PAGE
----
My inspiration for this project came from a balloon organ I saw at Maker's Faire in Austin, TX. What I saw was a fairly small organ made from PVC with compressed air and a balloon vibrating membrane. What I remember of that stuck with me and I eventually found a video of Fran Holland's copper piping balloon organ. I just scaled that up to a much larger level. I initially used this as a stationary noise maker but this year, I adapted it to a more portable format powered by CO2 paintball tanks.
I should mention a little bit about SAFETY. Compressed air can be dangerous. Wear eye protection. If using CO2, it is even more risky as the tanks used contain much higher pressure. You could get frostbite from a rapidly discharging tank should something go wrong. You should use as little air pressure as you can to get whatever desired effect you're looking for. The membrane heads (and hose clamps) WILL FLY OFF if you send way too much air pressure to them all at once and they will hurt if they hit you. Use an air pressure regulator on your air compressor or be very careful using a CO2 tank (with multiple valves). For CO2 tanks, the best I could do at regulating air pressure was to just barely crack the pin valve so that the least amount of gas flow was enabled and mid-hose was a heavy duty ball valve. I don't (yet) go into much detail about your air supply, but just be careful.
Step 1: How It Works
Compressed air could come from an air compressor (used for air tools) or a portable CO2 tank (as used in paintball). Each has its strengths and weaknesses. The compressed air is preferable if your setup is stationary. Most air compressors come with a regulator built in that you can easily lower down to around 30-50psi. A 10gal air tank will make about 1 minute of noise before the compressor kicks in to start refilling the tank. Conversely, a 20oz CO2 tank will last roughly 3-4 minutes.
As for the design of the air column, I've used a 6ft straight pipe for the loudest, deepest effect. The portable version includes a 180deg turn with a 90deg turn at the end for aiming purposes. This is nowhere near as loud, but makes sense for portability.
There are several grades of PVC. The heavy grade stuff will cost you a lot more money but will be much louder. Lighter PVC (used for sewage/drainage) is better for portable applications as it is MUCH lighter. There are techniques on the internet that describe how to bend PVC using heat application. I don't go into those here, but they are easy enough to find online. Tapping the holes for the air hose adapters may be more of a challenge with the thinner PVC.
Step 2: Gathering the Parts
Air column tubing:
4" pvc tubing about 6' long for stationary. Build to suit for portable version.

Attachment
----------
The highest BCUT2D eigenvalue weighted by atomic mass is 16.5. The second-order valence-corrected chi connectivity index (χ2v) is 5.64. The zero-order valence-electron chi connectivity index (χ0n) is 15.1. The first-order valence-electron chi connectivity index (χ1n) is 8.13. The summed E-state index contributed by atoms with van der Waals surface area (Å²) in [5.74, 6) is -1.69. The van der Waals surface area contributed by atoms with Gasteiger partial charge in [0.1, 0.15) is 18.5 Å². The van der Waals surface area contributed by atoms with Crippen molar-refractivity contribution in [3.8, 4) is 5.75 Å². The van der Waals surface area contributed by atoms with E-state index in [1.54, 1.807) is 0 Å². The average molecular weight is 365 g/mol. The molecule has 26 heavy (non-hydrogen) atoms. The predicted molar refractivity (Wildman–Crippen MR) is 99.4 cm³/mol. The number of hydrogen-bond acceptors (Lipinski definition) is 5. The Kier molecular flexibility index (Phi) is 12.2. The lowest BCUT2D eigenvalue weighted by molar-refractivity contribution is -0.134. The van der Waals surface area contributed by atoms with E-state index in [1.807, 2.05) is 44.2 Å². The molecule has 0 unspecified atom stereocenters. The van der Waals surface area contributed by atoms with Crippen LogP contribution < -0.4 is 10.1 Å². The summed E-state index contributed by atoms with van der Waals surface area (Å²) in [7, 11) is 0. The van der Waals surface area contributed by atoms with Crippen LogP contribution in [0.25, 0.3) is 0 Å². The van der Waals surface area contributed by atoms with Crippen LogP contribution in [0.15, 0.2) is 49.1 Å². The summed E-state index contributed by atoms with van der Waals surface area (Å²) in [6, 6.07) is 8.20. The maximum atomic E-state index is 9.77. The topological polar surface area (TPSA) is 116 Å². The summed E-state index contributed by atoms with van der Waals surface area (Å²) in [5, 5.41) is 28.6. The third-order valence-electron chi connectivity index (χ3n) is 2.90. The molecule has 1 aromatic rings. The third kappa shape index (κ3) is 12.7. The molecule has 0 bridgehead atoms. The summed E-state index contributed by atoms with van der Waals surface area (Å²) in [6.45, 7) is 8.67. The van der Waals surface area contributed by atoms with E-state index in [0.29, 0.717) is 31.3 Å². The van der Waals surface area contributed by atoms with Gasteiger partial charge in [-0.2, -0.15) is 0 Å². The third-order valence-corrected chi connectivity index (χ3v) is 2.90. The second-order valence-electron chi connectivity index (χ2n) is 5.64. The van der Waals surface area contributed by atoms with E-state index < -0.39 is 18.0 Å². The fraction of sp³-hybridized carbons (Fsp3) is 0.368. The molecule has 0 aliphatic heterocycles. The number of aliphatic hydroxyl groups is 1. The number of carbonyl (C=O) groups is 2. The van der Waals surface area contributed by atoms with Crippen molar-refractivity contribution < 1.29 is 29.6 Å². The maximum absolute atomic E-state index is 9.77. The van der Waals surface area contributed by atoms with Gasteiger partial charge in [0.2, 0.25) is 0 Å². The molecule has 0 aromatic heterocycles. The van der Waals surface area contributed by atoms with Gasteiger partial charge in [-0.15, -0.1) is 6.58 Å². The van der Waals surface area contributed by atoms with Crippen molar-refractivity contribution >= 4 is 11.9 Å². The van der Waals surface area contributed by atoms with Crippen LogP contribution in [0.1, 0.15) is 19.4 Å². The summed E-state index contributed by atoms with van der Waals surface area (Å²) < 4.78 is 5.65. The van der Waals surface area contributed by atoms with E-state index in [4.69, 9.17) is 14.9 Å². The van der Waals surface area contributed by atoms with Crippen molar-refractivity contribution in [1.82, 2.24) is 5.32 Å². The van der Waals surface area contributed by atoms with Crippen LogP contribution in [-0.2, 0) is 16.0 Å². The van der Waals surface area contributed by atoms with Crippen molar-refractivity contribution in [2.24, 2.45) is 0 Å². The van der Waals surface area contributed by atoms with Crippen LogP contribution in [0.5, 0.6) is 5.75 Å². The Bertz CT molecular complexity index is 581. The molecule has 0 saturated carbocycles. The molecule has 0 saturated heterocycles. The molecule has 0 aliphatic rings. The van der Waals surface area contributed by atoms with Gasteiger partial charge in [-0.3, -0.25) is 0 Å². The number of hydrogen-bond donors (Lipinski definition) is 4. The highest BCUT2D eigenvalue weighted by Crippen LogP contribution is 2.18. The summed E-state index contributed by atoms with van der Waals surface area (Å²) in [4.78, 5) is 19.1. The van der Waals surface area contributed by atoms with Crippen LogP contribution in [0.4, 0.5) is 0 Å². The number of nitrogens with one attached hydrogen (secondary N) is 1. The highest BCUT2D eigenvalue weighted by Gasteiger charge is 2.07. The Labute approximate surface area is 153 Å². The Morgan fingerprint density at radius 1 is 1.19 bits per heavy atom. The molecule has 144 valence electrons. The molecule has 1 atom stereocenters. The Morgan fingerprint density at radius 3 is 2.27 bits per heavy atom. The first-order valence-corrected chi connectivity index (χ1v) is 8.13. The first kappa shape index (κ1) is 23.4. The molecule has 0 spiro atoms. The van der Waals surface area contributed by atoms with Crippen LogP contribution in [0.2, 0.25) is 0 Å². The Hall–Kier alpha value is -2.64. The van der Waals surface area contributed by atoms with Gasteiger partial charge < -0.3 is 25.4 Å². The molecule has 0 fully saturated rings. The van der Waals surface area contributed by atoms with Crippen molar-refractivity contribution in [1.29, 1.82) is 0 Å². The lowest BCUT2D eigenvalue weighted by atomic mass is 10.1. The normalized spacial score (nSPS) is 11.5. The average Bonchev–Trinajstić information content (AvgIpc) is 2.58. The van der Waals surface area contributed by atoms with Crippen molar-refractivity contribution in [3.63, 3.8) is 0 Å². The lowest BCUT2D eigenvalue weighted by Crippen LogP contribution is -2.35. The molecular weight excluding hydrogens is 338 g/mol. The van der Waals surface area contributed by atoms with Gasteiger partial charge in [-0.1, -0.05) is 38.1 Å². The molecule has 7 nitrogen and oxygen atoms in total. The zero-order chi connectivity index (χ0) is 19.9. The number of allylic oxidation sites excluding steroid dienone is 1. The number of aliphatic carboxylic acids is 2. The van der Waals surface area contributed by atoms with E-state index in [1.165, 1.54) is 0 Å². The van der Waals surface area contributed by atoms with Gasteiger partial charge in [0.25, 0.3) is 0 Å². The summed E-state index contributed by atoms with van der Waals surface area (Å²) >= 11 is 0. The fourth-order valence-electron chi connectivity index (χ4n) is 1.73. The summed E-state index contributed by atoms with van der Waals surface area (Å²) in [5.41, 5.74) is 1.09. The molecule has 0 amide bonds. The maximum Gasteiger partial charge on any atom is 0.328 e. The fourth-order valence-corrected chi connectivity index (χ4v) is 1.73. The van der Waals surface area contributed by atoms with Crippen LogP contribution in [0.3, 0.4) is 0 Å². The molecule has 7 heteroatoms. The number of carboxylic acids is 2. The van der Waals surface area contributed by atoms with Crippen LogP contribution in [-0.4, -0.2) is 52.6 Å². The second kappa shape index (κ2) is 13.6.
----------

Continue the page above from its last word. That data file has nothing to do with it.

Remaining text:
Resonator section PVC:
3" down to 2" reducer. Make sure it fits inside of the 4" tubing. I had to Dremel mine a little bit if I recall correctly.
Large hose clamp to fit around 4" tubing
Air hose adaptors
Air hose "T" splitter
Air valve for compressed air version:
Use automated water sprinkler valve for <90psi air. This valve requires several adapters to get it down to 1/4" air tubing.
Air valve for CO2 version:
use a heavy duty ball valve. No normal/cheap air regulator will work with CO2 due to the high pressure.
This one may take some trial and error. I went with a hybrid material found at my local hardware store. You want it thin but tough. It should have some elasticity but not so much that it fails after only a little bit of use.
Step 3: The Resonator Head
Drill and tap a hole in the side of the main "Y" PVC piece. Make sure that it's positioned above where the 3"-2" reducer narrows (see image below).
Position the membrane material over the whole top and place a hose clamp over it to lock it down. Pull on the edges of the membrane after lightly tightening the hose clamp to make it taught. Once it's relatively smooth around the edges, tighten the hose clamp enough to secure it but not enough to damage the material.
The resonator head should be ready at this point. If you have a "Y" section, repeat for the second opening.
Step 4: Air Supply
The portable setup can use CO2 (such as from a paintball gun). You must use a ball valve with CO2 instead of a check valve. Most regular air tools will fail under the much higher psi of a CO2 tank. The ball valve is the only mechanism that I didn't destroy in the process of setting up the CO2 tank.
Step 5: Stationary Version
Step 6: Portable Version
I also zip tied a small camelbak backpack to it and taped a loop for a belt to the bottom. This was relatively comfortable. I had to use a separate adaptor system for the CO2 tank that was borrowed from a friend's paintball equipment.